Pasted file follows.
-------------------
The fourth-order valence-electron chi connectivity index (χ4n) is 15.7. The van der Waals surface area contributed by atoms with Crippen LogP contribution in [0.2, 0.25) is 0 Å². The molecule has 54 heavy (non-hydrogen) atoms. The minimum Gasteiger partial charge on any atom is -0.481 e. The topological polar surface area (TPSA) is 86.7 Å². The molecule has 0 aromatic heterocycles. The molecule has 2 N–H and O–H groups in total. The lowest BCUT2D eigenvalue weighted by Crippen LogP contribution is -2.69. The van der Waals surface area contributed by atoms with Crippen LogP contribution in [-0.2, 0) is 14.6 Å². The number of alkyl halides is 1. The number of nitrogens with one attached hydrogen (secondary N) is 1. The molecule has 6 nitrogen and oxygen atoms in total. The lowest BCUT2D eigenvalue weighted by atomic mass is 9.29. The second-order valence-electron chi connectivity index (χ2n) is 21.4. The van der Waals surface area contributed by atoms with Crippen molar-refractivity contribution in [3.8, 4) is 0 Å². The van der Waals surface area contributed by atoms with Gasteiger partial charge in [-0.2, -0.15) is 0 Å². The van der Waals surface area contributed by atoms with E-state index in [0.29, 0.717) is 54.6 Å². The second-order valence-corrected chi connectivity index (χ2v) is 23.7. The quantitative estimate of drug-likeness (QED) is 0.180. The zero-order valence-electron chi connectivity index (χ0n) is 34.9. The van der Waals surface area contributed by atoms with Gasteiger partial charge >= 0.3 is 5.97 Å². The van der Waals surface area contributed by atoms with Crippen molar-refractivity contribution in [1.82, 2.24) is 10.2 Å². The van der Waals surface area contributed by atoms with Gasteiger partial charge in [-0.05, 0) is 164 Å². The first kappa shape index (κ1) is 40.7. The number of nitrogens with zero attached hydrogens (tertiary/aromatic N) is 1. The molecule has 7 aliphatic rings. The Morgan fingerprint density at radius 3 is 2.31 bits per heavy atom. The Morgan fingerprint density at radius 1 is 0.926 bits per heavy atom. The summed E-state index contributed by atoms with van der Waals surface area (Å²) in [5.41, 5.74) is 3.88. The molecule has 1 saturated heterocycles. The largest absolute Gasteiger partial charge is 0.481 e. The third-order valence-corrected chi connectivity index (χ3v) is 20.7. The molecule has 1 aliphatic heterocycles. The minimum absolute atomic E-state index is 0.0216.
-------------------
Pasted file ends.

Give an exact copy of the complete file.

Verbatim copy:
The fourth-order valence-electron chi connectivity index (χ4n) is 15.7. The van der Waals surface area contributed by atoms with Crippen LogP contribution in [0.2, 0.25) is 0 Å². The molecule has 54 heavy (non-hydrogen) atoms. The minimum Gasteiger partial charge on any atom is -0.481 e. The topological polar surface area (TPSA) is 86.7 Å². The molecule has 0 aromatic heterocycles. The molecule has 2 N–H and O–H groups in total. The lowest BCUT2D eigenvalue weighted by Crippen LogP contribution is -2.69. The van der Waals surface area contributed by atoms with Crippen LogP contribution in [-0.2, 0) is 14.6 Å². The number of alkyl halides is 1. The number of nitrogens with one attached hydrogen (secondary N) is 1. The molecule has 6 nitrogen and oxygen atoms in total. The lowest BCUT2D eigenvalue weighted by atomic mass is 9.29. The second-order valence-electron chi connectivity index (χ2n) is 21.4. The van der Waals surface area contributed by atoms with Crippen molar-refractivity contribution in [3.8, 4) is 0 Å². The van der Waals surface area contributed by atoms with Gasteiger partial charge in [-0.2, -0.15) is 0 Å². The van der Waals surface area contributed by atoms with E-state index in [0.29, 0.717) is 54.6 Å². The second-order valence-corrected chi connectivity index (χ2v) is 23.7. The quantitative estimate of drug-likeness (QED) is 0.180. The zero-order valence-electron chi connectivity index (χ0n) is 34.9. The van der Waals surface area contributed by atoms with Gasteiger partial charge >= 0.3 is 5.97 Å². The van der Waals surface area contributed by atoms with Crippen molar-refractivity contribution in [1.82, 2.24) is 10.2 Å². The van der Waals surface area contributed by atoms with Gasteiger partial charge in [-0.05, 0) is 164 Å². The first kappa shape index (κ1) is 40.7. The number of nitrogens with zero attached hydrogens (tertiary/aromatic N) is 1. The molecule has 7 aliphatic rings. The Morgan fingerprint density at radius 3 is 2.31 bits per heavy atom. The Morgan fingerprint density at radius 1 is 0.926 bits per heavy atom. The summed E-state index contributed by atoms with van der Waals surface area (Å²) in [5.41, 5.74) is 3.88. The molecule has 1 saturated heterocycles. The largest absolute Gasteiger partial charge is 0.481 e. The third-order valence-corrected chi connectivity index (χ3v) is 20.7. The molecule has 1 aliphatic heterocycles. The minimum absolute atomic E-state index is 0.0216.